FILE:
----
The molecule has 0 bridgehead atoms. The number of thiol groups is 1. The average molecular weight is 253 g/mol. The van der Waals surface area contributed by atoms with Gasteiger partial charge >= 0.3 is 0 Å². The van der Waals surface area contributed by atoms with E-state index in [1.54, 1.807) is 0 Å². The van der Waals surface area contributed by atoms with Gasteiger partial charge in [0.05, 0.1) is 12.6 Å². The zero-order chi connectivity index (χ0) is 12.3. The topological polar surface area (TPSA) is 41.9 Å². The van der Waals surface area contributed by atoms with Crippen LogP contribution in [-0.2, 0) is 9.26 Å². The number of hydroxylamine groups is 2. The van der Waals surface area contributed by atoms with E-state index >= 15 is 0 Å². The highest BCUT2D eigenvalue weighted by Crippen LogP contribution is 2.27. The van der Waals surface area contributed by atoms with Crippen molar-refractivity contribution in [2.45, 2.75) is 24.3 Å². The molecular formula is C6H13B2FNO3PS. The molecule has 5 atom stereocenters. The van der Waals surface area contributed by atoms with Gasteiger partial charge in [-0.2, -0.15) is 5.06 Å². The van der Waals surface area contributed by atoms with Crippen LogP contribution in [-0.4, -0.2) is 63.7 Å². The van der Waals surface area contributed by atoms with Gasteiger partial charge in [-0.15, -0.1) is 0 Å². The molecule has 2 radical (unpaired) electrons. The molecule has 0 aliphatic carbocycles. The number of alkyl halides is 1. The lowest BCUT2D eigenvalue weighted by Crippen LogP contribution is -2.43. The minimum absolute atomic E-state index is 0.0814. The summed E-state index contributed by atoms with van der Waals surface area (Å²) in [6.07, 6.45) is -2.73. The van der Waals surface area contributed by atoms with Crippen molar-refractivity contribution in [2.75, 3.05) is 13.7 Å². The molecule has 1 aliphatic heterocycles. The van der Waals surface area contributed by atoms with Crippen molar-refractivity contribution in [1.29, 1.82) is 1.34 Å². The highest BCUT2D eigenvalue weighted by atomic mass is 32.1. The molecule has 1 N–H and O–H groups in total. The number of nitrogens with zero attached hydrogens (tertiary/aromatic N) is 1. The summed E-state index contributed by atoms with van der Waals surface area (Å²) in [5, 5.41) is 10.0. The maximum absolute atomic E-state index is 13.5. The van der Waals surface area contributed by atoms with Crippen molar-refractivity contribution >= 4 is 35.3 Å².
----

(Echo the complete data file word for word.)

The molecule has 0 bridgehead atoms. The number of thiol groups is 1. The average molecular weight is 253 g/mol. The van der Waals surface area contributed by atoms with Gasteiger partial charge >= 0.3 is 0 Å². The van der Waals surface area contributed by atoms with E-state index in [1.54, 1.807) is 0 Å². The van der Waals surface area contributed by atoms with Gasteiger partial charge in [0.05, 0.1) is 12.6 Å². The zero-order chi connectivity index (χ0) is 12.3. The topological polar surface area (TPSA) is 41.9 Å². The van der Waals surface area contributed by atoms with Crippen LogP contribution in [-0.2, 0) is 9.26 Å². The number of hydroxylamine groups is 2. The van der Waals surface area contributed by atoms with E-state index >= 15 is 0 Å². The highest BCUT2D eigenvalue weighted by Crippen LogP contribution is 2.27. The van der Waals surface area contributed by atoms with Crippen molar-refractivity contribution in [2.45, 2.75) is 24.3 Å². The molecular formula is C6H13B2FNO3PS. The molecule has 5 atom stereocenters. The van der Waals surface area contributed by atoms with Gasteiger partial charge in [-0.2, -0.15) is 5.06 Å². The van der Waals surface area contributed by atoms with Crippen LogP contribution in [-0.4, -0.2) is 63.7 Å². The van der Waals surface area contributed by atoms with Gasteiger partial charge in [-0.15, -0.1) is 0 Å². The molecule has 2 radical (unpaired) electrons. The molecule has 0 aliphatic carbocycles. The number of alkyl halides is 1. The lowest BCUT2D eigenvalue weighted by Crippen LogP contribution is -2.43. The minimum absolute atomic E-state index is 0.0814. The summed E-state index contributed by atoms with van der Waals surface area (Å²) in [6.07, 6.45) is -2.73. The van der Waals surface area contributed by atoms with Crippen molar-refractivity contribution in [2.75, 3.05) is 13.7 Å². The molecule has 1 aliphatic heterocycles. The van der Waals surface area contributed by atoms with Crippen molar-refractivity contribution in [1.29, 1.82) is 1.34 Å². The highest BCUT2D eigenvalue weighted by atomic mass is 32.1. The molecule has 1 N–H and O–H groups in total. The number of nitrogens with zero attached hydrogens (tertiary/aromatic N) is 1. The summed E-state index contributed by atoms with van der Waals surface area (Å²) in [5, 5.41) is 10.0. The maximum absolute atomic E-state index is 13.5. The van der Waals surface area contributed by atoms with Crippen molar-refractivity contribution >= 4 is 35.3 Å².